In any organization the size of the U.S. Postal Service, financial forecasting plays an important role. Accurate forecasting of revenue, volume, and expenses is essential to planning budgets, understanding future cashflows, identifying risk areas, and deciding where to invest capital.
Unfortunately, significant unexpected events can invalidate even the best forecasts. The quick and unforeseen rise of the global pandemic last spring impacted businesses of every size. While the Postal Service experienced yet another dramatic loss in letter and flat volume and revenue, it also it experienced a huge increase in packages. These changes made its previous forecasts unusable. In response to a congressional request, the Postal Service created a new series of revenue and volume forecasts.
In our newly released report, Pandemic Volume and Revenue Projected Scenarios, OIG auditors evaluated the reasonableness of the Postal Service’s projected financial scenarios as a result of the impact of the pandemic.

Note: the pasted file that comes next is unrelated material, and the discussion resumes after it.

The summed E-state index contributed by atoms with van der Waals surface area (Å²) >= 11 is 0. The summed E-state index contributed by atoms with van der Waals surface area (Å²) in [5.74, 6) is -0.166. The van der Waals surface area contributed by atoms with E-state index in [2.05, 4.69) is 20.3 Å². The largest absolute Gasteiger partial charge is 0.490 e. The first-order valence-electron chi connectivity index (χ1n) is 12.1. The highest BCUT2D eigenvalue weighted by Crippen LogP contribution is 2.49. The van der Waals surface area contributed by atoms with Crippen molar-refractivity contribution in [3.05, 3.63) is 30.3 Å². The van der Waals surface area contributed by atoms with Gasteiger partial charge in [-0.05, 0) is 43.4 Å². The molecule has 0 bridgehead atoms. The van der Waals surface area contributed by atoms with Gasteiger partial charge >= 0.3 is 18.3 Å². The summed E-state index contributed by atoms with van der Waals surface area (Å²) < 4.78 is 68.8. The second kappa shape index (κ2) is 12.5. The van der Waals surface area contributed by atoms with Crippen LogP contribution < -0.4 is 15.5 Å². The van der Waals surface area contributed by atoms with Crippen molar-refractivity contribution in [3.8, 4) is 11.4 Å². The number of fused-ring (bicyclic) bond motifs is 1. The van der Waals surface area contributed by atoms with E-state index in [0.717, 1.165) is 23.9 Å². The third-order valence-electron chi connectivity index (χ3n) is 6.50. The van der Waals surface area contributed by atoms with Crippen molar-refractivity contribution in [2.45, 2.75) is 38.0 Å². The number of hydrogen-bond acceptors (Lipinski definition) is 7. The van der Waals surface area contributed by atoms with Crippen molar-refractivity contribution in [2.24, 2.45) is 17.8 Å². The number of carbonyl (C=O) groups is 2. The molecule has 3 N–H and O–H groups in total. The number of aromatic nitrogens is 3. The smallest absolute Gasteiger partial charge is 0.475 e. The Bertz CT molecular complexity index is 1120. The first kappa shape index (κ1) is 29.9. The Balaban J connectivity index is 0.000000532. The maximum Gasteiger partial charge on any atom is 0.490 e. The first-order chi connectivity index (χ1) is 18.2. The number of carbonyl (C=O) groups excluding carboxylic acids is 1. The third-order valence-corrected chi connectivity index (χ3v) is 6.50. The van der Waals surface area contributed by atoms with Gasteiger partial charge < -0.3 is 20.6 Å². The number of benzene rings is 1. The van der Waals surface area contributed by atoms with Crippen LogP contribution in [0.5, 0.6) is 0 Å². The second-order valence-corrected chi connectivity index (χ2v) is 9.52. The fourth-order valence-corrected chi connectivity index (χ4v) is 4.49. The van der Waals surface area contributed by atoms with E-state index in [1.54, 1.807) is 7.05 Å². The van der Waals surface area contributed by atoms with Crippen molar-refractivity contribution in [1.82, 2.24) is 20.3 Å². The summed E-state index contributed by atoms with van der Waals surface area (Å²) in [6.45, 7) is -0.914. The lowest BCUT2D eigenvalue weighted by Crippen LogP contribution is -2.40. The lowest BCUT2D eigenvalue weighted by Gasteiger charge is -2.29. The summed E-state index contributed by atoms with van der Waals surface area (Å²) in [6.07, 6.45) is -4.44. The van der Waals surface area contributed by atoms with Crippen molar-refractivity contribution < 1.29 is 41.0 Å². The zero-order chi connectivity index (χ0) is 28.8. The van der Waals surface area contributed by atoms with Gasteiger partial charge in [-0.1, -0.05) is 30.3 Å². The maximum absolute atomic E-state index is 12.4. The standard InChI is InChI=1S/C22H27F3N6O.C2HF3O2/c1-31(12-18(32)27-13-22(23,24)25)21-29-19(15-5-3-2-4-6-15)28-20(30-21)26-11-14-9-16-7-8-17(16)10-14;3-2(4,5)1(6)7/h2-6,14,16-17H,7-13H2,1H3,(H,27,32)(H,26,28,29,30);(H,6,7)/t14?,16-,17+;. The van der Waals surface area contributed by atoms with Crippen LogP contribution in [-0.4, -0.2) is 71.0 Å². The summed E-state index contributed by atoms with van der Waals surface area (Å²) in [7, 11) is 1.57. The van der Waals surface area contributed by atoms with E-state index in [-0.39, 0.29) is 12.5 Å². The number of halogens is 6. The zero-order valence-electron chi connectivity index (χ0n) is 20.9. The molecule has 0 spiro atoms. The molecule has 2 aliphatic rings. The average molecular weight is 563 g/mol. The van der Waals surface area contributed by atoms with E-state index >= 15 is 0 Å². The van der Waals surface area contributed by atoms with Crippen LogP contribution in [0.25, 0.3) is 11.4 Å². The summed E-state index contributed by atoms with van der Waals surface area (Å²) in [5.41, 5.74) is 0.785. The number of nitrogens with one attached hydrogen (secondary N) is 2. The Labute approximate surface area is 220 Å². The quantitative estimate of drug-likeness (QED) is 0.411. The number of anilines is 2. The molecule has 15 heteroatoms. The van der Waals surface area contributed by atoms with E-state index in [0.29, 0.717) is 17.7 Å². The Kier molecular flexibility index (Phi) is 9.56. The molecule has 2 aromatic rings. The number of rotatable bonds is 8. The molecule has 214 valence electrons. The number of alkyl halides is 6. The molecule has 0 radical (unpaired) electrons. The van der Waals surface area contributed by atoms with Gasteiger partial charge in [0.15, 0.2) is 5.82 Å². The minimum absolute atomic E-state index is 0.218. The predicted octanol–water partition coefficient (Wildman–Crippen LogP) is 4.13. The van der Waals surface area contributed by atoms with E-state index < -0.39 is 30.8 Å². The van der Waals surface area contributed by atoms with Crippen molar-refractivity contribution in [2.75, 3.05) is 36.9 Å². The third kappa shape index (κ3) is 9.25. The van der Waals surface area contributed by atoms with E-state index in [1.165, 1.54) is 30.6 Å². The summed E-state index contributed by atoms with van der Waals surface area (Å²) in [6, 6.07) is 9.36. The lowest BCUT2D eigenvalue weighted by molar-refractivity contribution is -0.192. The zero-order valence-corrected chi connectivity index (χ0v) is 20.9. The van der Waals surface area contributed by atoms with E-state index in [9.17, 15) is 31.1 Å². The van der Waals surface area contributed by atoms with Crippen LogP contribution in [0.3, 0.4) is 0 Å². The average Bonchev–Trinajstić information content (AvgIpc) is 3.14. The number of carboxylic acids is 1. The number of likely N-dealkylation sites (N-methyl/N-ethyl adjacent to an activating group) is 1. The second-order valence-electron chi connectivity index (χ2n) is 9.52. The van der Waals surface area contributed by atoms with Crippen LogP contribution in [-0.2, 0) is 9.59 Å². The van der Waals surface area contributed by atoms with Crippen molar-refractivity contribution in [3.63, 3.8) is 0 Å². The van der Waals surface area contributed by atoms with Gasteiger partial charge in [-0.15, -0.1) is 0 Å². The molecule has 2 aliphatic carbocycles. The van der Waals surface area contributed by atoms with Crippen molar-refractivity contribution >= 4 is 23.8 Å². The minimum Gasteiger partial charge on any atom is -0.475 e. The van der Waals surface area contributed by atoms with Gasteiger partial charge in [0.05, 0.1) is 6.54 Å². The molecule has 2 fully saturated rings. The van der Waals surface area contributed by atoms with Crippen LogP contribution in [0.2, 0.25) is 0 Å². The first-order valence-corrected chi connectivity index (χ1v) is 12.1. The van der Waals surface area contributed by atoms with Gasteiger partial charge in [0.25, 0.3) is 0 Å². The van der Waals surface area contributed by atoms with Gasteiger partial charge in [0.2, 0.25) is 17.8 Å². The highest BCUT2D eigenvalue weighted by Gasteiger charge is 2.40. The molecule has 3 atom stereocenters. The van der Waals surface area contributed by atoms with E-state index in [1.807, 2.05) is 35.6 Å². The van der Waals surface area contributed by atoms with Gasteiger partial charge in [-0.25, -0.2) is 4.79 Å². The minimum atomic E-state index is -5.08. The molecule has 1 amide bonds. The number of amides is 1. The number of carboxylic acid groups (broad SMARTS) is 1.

We found that, in its efforts to produce forecasts quickly, USPS management didn’t always document processes or save supporting materials used for assumptions, inputs, and calculations. For example, management was unable to provide a documented methodology for how it determined post-pandemic volume projections. Further, management relied on professional judgment to develop these projections due to a lack of historical data to reflect the impact of such a pandemic.
While we agreed using professional judgment was reasonable, we were unable to assess the objectivity of projected scenarios because USPS couldn’t provide documentation or a thorough explanation for key components of the methodology.
Do you believe that forecasting in this pandemic economy goes beyond normal scenario planning? Tell us below!